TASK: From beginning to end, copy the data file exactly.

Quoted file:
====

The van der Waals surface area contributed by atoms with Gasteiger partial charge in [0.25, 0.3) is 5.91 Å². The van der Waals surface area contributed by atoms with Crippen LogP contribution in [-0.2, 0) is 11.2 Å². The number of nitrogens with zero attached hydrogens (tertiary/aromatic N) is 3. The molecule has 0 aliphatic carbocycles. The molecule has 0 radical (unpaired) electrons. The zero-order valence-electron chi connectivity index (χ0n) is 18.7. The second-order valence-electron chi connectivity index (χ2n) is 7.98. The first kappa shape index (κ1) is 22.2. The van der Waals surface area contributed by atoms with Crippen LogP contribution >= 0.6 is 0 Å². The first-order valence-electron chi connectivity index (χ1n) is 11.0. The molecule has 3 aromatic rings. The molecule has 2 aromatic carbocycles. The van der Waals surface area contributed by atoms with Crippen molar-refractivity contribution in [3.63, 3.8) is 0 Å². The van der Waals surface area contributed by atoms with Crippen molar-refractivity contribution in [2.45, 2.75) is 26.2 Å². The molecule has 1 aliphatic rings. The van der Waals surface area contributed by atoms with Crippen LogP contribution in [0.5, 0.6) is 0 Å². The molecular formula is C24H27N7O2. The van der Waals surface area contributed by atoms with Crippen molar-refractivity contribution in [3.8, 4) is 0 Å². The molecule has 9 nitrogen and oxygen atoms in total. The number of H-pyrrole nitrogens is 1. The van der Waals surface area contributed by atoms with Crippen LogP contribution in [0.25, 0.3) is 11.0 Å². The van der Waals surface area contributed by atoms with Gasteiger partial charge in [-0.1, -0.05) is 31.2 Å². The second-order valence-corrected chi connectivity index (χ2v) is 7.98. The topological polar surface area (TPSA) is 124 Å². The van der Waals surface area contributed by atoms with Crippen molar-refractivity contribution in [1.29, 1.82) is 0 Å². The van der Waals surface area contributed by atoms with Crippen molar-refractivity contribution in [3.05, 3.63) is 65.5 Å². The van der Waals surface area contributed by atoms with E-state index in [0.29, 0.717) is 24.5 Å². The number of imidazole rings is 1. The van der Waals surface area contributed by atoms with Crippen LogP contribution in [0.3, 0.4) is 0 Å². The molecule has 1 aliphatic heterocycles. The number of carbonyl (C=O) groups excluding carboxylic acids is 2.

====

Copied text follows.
The van der Waals surface area contributed by atoms with Gasteiger partial charge in [0.25, 0.3) is 5.91 Å². The van der Waals surface area contributed by atoms with Crippen LogP contribution in [-0.2, 0) is 11.2 Å². The number of nitrogens with zero attached hydrogens (tertiary/aromatic N) is 3. The molecule has 0 aliphatic carbocycles. The molecule has 0 radical (unpaired) electrons. The zero-order valence-electron chi connectivity index (χ0n) is 18.7. The second-order valence-electron chi connectivity index (χ2n) is 7.98. The first kappa shape index (κ1) is 22.2. The van der Waals surface area contributed by atoms with Crippen LogP contribution >= 0.6 is 0 Å². The first-order valence-electron chi connectivity index (χ1n) is 11.0. The molecule has 3 aromatic rings. The molecule has 2 aromatic carbocycles. The van der Waals surface area contributed by atoms with Crippen molar-refractivity contribution in [3.63, 3.8) is 0 Å². The van der Waals surface area contributed by atoms with Crippen molar-refractivity contribution in [2.45, 2.75) is 26.2 Å². The molecule has 1 aliphatic rings. The van der Waals surface area contributed by atoms with Crippen LogP contribution in [0.5, 0.6) is 0 Å². The molecular formula is C24H27N7O2. The van der Waals surface area contributed by atoms with Crippen molar-refractivity contribution in [3.8, 4) is 0 Å². The molecule has 9 nitrogen and oxygen atoms in total. The number of H-pyrrole nitrogens is 1. The van der Waals surface area contributed by atoms with Crippen LogP contribution in [0.25, 0.3) is 11.0 Å². The van der Waals surface area contributed by atoms with Gasteiger partial charge in [-0.1, -0.05) is 31.2 Å². The second-order valence-corrected chi connectivity index (χ2v) is 7.98. The topological polar surface area (TPSA) is 124 Å². The van der Waals surface area contributed by atoms with Crippen molar-refractivity contribution in [1.29, 1.82) is 0 Å². The van der Waals surface area contributed by atoms with Crippen molar-refractivity contribution in [3.05, 3.63) is 65.5 Å². The van der Waals surface area contributed by atoms with E-state index in [0.29, 0.717) is 24.5 Å². The number of imidazole rings is 1. The van der Waals surface area contributed by atoms with Crippen LogP contribution in [0.3, 0.4) is 0 Å². The molecule has 1 aliphatic heterocycles. The number of carbonyl (C=O) groups excluding carboxylic acids is 2.